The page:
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Poland - Historical XX century flags

Last modified: 2004-11-27 by thorsten
Keywords: eagle | crown | ensign | war flag | state flag |
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History of XX century polish flags

To my knowledge, during the Communist era there were three variant flags of Poland: a plain bicolor (used on land), a bicolor with a shield (without a crown, used as a civil and state ensign), and a swallow-tailed bicolor with a shield (again with no crown, used as a naval ensign). In 1990 (or 1991?), the crowns have been added to both ensigns, and the bicolor with the shield has extended its usage also to land, as a state (and probably also war) flag. Jan Zrzavy, 14 August 1997

Since World War 1, Poland has had 3 main flag types (as well as a many specialized flags): the national flag (a plain white-red bicolor - the shade changed in 1928 and 1980), the civil ensign (with shield and eagle), the war flag (ditto, but swallow-tailed). Before and early in World War 2, the eagles were crowned (a redesign of the crown occurred in 1928). When the Russians installed the communist regime, the crowns were removed from all the eagles (arms, flags, military badges, etc.). The exile government in London continued using the crowns until 1990. After the collapse of communism, the crowns were restored, but not all at once: the arms in 1989, the civil ensign in 1990, but he war flag only in 1993. A very thorough treatment of all this (including all the history from medieval times) is in [zna95] (in Polish but with summary and captions in English).
Norman Martin, 16 August 1997

II Republic flag

[II Republic flag] by Dov Gutterman.

Flag of Poland constituted by Polish parliament August 1st, 1919. Flag and ratio (5 : 8) existing today. Since 1921 red colour was claimed as crimson.
Adam Kromer, translated by Peter 'Mikolaj' Mikolajski, 22 Sept 2000

II Republic Ensign (1918-1920)

[II Republic Ensign (1918-1920)] by Adam Kromer, from his website.

This banner has strong influence of Russian banners. It's almost identical to flag of Kingdom of Poland 1815-1930 except St. Andrew's cross which is red, not blue. I think that this flag was used in 1918-1920 only.
Adam Kromer, translated by Peter Mikolajski, 22 Sep 2000

Poland state flag 1920-1927

[Poland state flag 1920-1927] by Adam Kromer, from his website.

Flag of Poland constituted by Polish parliament August 1st, 1919. On land this flag was used as diplomatic flag used abroad. On sea this flag was used as merchant banner. Used to 1930.
Adam Kromer, translated by Peter Mikolajski, 22 Sep 2000

Polish War flag 1920-1927

[Polish War flag 1920-1927] by Adam Kromer, from his website.

Polish State flag 1927-1939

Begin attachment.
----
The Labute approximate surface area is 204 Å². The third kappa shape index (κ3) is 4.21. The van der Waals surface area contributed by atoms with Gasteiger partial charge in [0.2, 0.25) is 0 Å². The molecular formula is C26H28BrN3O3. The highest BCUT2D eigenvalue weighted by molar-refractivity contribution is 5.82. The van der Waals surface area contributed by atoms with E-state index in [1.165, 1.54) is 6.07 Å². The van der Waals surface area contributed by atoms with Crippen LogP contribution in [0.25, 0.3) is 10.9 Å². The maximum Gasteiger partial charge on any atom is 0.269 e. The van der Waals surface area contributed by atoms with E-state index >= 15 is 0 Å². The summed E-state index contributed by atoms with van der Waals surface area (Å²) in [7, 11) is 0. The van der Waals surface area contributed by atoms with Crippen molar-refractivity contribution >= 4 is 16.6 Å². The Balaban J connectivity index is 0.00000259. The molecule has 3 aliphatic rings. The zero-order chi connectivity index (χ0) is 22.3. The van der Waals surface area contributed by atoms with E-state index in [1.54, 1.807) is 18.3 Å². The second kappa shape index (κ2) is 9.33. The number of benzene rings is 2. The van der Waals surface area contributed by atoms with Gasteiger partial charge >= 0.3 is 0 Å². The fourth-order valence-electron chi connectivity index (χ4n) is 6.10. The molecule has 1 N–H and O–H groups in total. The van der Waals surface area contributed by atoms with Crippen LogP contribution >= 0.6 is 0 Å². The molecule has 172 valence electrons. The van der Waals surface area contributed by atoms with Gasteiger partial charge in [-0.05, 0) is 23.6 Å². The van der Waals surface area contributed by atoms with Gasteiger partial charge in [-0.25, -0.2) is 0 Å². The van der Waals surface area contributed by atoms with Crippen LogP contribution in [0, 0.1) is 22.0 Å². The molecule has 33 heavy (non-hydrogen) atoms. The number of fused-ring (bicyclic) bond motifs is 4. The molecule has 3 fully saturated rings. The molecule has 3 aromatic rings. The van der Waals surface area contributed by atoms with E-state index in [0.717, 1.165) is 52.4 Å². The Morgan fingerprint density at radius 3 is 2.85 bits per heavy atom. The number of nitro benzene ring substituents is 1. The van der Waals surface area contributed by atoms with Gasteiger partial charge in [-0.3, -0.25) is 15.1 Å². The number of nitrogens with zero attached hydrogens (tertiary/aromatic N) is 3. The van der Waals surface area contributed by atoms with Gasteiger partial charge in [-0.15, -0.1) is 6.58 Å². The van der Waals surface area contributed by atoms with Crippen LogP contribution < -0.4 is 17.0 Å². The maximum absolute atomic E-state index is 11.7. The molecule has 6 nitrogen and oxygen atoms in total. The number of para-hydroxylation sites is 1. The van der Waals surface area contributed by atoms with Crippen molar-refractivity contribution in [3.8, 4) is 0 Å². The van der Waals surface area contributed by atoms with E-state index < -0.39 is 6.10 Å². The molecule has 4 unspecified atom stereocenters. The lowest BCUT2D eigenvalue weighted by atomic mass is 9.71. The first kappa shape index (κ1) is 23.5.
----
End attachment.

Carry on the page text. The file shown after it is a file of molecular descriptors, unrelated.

[Polish State flag 1927-1939] by Adam Kromer, from his website.

Polish War flag 1927-1939

[Polish War flag 1927-1939] by Adam Kromer, from his website.

People's Republic of Poland flag

[People's Republic of Poland flag] by Dov Gutterman.

National Flag of Poland. Red shade (cynober) was slightly changed in 1980.
Adam Kromer, translated by Peter Mikolajski, 22 Sep 2000

State flag of Poland (1956-1990)

[State Flag of Poland - 1956-1990] by Adam Kromer, from his website.

I received the following piece of information on the polish flag from Wojtek Grabski. Is this as he says, or is it a politically biased legend?
The polish crown is once again present on the coat of arms to symbolise the re-emergence of polish self-rule... The crown was not used during times when Poland was under occupation or imposed rule.
Jorge Candeias, 14 April 1998

It is mostly legend. Some very early Polish arms and hence banners had the eagle without the crown. In 1295 or slightly earlier, the eagle got a crown, first an open and later a conventional royal crown. This was kept, even during the period when the Russian emperor was "King of Poland" and the Prussian king was "Grand Duke of Posen" (1815-1917). During the republic, there were minor changes in the form of the crown. The government imposed by the Russians chose to eliminate the crown, using the early arms referred to above as the excuse, while the Polish government in exile (and its troops in World War II) continued to use the crown. It indeed continued to do so until Walesa was elected president and the government in exile returned the national insignia since it regarded the Walesa government as legitimate. The new government immediately restored the crown. Practically speaking, the Polish eagle without the crown was an invention of the communist regime.
Norman Martin, 14 April 1998

Norman's reply on this topic is the most correct I have seen. The crown returned to the eagle soon after Walesa's election. I remember following discussion of this in the Polish press. It was one of the first issues considered by the new government.
Robert Czernkowski, 16 April 1998

Polish War flag 1956-1990

[Polish War flag 1956-1990]by Adam Kromer, from his website.